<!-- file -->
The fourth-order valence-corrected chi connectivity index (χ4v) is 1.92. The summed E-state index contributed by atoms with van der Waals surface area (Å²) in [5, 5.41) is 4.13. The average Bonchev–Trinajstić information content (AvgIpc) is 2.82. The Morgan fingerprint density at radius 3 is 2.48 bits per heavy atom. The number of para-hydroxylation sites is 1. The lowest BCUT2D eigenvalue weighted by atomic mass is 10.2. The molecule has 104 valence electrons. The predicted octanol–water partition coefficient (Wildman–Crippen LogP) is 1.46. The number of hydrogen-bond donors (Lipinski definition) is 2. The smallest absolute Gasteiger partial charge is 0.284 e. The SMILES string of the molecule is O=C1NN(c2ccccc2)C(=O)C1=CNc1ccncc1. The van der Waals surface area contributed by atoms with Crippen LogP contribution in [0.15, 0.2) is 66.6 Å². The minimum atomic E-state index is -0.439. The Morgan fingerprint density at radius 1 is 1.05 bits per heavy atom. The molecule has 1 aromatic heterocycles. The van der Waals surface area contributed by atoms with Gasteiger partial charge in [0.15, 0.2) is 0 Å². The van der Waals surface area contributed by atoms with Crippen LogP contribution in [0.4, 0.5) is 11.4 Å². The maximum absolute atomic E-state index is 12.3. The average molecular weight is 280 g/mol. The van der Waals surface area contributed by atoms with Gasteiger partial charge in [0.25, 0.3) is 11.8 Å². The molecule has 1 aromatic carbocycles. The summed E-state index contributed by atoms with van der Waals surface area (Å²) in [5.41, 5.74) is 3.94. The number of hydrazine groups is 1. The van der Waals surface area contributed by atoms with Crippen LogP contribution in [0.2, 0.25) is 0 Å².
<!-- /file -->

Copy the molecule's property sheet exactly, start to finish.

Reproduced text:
The fourth-order valence-corrected chi connectivity index (χ4v) is 1.92. The summed E-state index contributed by atoms with van der Waals surface area (Å²) in [5, 5.41) is 4.13. The average Bonchev–Trinajstić information content (AvgIpc) is 2.82. The Morgan fingerprint density at radius 3 is 2.48 bits per heavy atom. The number of para-hydroxylation sites is 1. The lowest BCUT2D eigenvalue weighted by atomic mass is 10.2. The molecule has 104 valence electrons. The predicted octanol–water partition coefficient (Wildman–Crippen LogP) is 1.46. The number of hydrogen-bond donors (Lipinski definition) is 2. The smallest absolute Gasteiger partial charge is 0.284 e. The SMILES string of the molecule is O=C1NN(c2ccccc2)C(=O)C1=CNc1ccncc1. The van der Waals surface area contributed by atoms with Crippen LogP contribution in [0.15, 0.2) is 66.6 Å². The minimum atomic E-state index is -0.439. The Morgan fingerprint density at radius 1 is 1.05 bits per heavy atom. The molecule has 1 aromatic heterocycles. The van der Waals surface area contributed by atoms with Gasteiger partial charge in [0.15, 0.2) is 0 Å². The van der Waals surface area contributed by atoms with Crippen LogP contribution in [0.4, 0.5) is 11.4 Å². The maximum absolute atomic E-state index is 12.3. The average molecular weight is 280 g/mol. The van der Waals surface area contributed by atoms with Gasteiger partial charge in [0.25, 0.3) is 11.8 Å². The molecule has 1 aromatic carbocycles. The summed E-state index contributed by atoms with van der Waals surface area (Å²) in [5.41, 5.74) is 3.94. The number of hydrazine groups is 1. The van der Waals surface area contributed by atoms with Crippen LogP contribution in [0.2, 0.25) is 0 Å².